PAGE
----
CALGARY -- Alberta's Education Minister Adriana LaGrange says the government is looking at seeing students back in class in September, but health guidelines will be in place to prevent COVID-19 infection.

"Our goal is to get back to learning as quickly as possible," LaGrange said, adding students learn best inside classrooms with their teachers and peers.

Officials say while planning would be done to prepare for all three scenarios previously mentioned by the government, the "preferred and likely scenario" will see students in daily in-school classes beginning in September.

"We are providing clear direction and the certainty parents and the school system need to plan ahead and get ready for what the new school year may look like. We are hoping, and it is likely, students can return to daily classes at school while taking health precautions, but we have to prepare for all possibilities," LaGrange wrote in a release.

Dr. Deena Hinshaw, Alberta's chief medical officer of health, said there would be a number of health measures that would be in place to protect students and staff, including improved hygiene and sanitation procedures.

"Students may be grouped in cohorts, and rooms could be reorganized to create more space."

Masks would not be required to be worn by students, but she says they would be considered when students start to feel ill while they are at school.

Hinshaw also said health authorities would also be closely following what other jurisdictions around the world are doing to keep students safe in schools.

"We'll be incorporating both that emerging evidence around reducing transmission in schools, as well as looking at our own experience with the cases that we have in the province," she said. "Those are the things that would be informing whether or not we would need to take a different approach."

In-person classes at all schools in Alberta were closed in mid-March as a result of the COVID-19 pandemic.

Premier Jason Kenney, during his Tuesday announcement, said all K-12 schools would be reopened for diploma exams and summer school classes later this week. However, Kenney did not share any details about what those classes or coursework would look like when the COVID-19 health precautions are taken into account.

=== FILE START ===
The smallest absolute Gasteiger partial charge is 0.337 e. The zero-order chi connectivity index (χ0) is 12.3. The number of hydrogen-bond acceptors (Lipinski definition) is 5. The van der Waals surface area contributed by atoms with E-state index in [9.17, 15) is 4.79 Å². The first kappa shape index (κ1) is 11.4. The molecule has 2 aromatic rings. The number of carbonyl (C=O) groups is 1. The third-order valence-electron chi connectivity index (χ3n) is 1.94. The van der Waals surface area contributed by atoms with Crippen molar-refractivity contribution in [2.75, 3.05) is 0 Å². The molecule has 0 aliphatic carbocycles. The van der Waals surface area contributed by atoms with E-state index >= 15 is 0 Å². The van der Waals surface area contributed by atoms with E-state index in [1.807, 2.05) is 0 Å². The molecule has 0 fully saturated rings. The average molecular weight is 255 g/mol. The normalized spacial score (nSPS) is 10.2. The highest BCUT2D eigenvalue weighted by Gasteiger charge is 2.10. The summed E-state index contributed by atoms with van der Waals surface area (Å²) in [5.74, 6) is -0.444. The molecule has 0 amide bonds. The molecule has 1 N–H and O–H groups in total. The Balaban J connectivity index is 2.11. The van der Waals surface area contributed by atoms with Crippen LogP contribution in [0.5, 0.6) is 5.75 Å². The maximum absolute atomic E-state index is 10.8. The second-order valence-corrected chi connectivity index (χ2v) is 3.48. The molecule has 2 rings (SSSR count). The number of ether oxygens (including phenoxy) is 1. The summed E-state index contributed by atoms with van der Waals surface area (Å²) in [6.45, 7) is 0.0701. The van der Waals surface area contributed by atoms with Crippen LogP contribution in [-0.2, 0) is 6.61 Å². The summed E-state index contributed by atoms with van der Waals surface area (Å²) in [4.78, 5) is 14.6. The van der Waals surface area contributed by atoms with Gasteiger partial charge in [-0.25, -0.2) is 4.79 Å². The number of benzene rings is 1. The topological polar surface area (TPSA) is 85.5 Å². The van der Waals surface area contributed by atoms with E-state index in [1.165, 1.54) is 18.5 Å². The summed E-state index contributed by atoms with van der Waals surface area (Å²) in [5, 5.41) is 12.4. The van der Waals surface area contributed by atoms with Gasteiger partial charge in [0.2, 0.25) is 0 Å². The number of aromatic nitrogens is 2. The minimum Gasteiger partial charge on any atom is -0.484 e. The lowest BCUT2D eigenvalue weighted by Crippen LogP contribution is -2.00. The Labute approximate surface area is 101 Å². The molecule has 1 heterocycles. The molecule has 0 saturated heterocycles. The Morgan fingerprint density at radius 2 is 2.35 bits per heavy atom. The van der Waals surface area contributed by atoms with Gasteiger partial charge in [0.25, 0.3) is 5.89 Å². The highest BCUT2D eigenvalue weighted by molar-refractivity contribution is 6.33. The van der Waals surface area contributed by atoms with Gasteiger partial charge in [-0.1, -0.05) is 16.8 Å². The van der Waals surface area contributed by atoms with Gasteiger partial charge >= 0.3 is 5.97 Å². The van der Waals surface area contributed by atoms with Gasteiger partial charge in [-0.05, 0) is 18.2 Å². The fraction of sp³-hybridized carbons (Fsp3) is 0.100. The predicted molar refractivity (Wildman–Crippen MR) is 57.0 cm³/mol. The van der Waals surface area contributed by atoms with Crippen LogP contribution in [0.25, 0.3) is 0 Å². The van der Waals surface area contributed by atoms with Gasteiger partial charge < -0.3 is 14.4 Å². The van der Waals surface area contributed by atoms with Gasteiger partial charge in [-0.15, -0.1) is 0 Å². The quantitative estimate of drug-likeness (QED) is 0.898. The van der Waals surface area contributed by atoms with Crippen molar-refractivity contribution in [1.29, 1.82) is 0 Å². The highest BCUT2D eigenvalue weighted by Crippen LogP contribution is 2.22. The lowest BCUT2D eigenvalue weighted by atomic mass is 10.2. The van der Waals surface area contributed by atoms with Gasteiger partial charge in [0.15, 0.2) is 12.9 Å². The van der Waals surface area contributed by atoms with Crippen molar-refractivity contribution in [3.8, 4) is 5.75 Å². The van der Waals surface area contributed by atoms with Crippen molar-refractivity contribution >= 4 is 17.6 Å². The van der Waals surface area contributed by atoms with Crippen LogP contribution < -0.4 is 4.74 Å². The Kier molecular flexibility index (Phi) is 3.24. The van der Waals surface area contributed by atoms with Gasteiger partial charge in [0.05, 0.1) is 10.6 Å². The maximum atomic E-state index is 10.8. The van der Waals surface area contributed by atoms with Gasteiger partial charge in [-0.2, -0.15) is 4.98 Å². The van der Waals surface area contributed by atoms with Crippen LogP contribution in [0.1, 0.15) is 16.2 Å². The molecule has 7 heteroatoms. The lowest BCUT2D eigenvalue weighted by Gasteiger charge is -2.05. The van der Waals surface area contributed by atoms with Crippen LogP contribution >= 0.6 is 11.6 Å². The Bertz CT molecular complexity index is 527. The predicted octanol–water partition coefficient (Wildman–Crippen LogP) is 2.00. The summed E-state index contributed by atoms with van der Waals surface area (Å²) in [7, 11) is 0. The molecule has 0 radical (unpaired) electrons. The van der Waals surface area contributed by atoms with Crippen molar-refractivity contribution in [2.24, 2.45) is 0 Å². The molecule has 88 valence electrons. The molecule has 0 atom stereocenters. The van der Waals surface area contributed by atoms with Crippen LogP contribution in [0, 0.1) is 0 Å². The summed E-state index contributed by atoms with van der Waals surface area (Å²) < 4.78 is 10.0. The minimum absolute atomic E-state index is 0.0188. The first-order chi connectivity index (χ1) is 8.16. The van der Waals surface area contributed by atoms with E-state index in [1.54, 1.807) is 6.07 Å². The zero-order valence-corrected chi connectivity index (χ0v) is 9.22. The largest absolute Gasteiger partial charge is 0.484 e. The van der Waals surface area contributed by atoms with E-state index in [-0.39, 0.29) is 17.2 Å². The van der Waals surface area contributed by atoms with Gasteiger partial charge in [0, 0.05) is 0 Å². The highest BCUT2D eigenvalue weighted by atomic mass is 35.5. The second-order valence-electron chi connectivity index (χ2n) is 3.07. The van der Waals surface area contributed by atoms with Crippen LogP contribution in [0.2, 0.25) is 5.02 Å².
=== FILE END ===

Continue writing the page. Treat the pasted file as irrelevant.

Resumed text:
Hinshaw did say some guidance has been developed for summer schools, including smaller class sizes and physical distancing.

"We’ll be able to learn from summer school experiences as we're learning from other jurisdictions who have opened their schools earlier and, as the premier mentioned, all of that then goes into decision making for the fall."

COVID-19 prevention measures still in effect

She also added many of the health guidelines developed throughout the past several months are also still in place.

"Wear a non-medical mask or face covering in public if you will be in crowded places. Also continue to take extra care around people who are more likely to get severely ill from COVID-19, such as older people, or those with pre-existing health conditions. Follow rules when you gather together and comply with all other public health measures," she said.

"I know you've heard this many times, but this remains the best advice I can give. I am incredibly grateful for the compassion that you have shown each other throughout this crisis."

The government is expected to release its final decision on which of the three scenarios it will be putting into place by Aug. 1.

CBE responds

Wednesday evening, the Calgary Board of Education issued a statement, saying that they have received over 70,000 responses to their student, staff and parent surveys, which indicated that "many families are looking forward to returning to a "near-normal" school experience as soon as it is safe to do so."

"We are feeling more optimistic about this possibility," it said, continuing, "and feel more hopeful that we can welcome them back to their schools Sept. 1."

The CBE has created an internal task force, "with representatives from school and service units, which will consider all aspects of returning into the classroom and workplace, including instructional design and delivery, how staff will return to work, capacity of classrooms and meeting rooms, yellow school bus logistics, and other priority actions required to safely reintegrate into the workplace and classroom.

The statement added that it "will provide more information in the coming weeks and over the summer to ensure all of our students are ready to return to learning, as we begin the new school year on Tuesday, Sept. 1, 2020."